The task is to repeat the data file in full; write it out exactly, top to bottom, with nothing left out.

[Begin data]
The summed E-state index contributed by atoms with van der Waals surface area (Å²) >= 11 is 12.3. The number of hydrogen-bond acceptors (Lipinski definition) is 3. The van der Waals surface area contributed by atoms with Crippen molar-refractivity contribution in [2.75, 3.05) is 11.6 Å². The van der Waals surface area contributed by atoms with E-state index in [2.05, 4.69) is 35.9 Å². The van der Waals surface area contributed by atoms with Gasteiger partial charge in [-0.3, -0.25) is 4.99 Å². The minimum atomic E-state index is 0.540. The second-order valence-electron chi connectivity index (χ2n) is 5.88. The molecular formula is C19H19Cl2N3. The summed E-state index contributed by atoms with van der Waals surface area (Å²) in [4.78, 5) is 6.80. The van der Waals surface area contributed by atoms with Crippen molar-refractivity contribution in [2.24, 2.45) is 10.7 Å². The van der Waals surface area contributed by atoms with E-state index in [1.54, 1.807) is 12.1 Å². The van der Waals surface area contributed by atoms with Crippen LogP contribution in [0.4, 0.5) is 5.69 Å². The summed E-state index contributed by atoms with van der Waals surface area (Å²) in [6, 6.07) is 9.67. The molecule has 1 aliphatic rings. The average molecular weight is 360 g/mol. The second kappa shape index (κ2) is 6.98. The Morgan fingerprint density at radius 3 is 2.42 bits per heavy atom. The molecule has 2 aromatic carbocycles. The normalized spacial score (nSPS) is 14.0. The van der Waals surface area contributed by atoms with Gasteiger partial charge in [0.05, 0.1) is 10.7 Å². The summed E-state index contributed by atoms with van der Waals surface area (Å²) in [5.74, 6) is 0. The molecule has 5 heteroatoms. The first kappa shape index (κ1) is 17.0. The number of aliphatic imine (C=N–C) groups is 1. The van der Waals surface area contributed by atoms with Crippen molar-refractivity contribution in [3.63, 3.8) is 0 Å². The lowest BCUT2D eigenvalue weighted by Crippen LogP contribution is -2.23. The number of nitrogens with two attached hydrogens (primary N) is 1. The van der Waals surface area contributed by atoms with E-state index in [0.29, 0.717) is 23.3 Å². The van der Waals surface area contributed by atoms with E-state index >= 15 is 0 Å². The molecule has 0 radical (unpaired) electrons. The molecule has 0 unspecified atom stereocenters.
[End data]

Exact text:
The summed E-state index contributed by atoms with van der Waals surface area (Å²) >= 11 is 12.3. The number of hydrogen-bond acceptors (Lipinski definition) is 3. The van der Waals surface area contributed by atoms with Crippen molar-refractivity contribution in [2.75, 3.05) is 11.6 Å². The van der Waals surface area contributed by atoms with E-state index in [2.05, 4.69) is 35.9 Å². The van der Waals surface area contributed by atoms with Gasteiger partial charge in [-0.3, -0.25) is 4.99 Å². The minimum atomic E-state index is 0.540. The second-order valence-electron chi connectivity index (χ2n) is 5.88. The molecular formula is C19H19Cl2N3. The summed E-state index contributed by atoms with van der Waals surface area (Å²) in [4.78, 5) is 6.80. The van der Waals surface area contributed by atoms with Crippen molar-refractivity contribution in [2.24, 2.45) is 10.7 Å². The van der Waals surface area contributed by atoms with E-state index in [1.54, 1.807) is 12.1 Å². The van der Waals surface area contributed by atoms with Crippen LogP contribution in [0.4, 0.5) is 5.69 Å². The summed E-state index contributed by atoms with van der Waals surface area (Å²) in [6, 6.07) is 9.67. The molecule has 1 aliphatic rings. The average molecular weight is 360 g/mol. The second kappa shape index (κ2) is 6.98. The Morgan fingerprint density at radius 3 is 2.42 bits per heavy atom. The molecule has 2 aromatic carbocycles. The normalized spacial score (nSPS) is 14.0. The van der Waals surface area contributed by atoms with Gasteiger partial charge in [0.05, 0.1) is 10.7 Å². The summed E-state index contributed by atoms with van der Waals surface area (Å²) in [5.74, 6) is 0. The molecule has 5 heteroatoms. The first kappa shape index (κ1) is 17.0. The number of aliphatic imine (C=N–C) groups is 1. The van der Waals surface area contributed by atoms with Crippen molar-refractivity contribution in [3.63, 3.8) is 0 Å². The lowest BCUT2D eigenvalue weighted by Crippen LogP contribution is -2.23. The number of nitrogens with two attached hydrogens (primary N) is 1. The van der Waals surface area contributed by atoms with E-state index in [0.29, 0.717) is 23.3 Å². The van der Waals surface area contributed by atoms with E-state index >= 15 is 0 Å². The molecule has 0 radical (unpaired) electrons. The molecule has 0 unspecified atom stereocenters.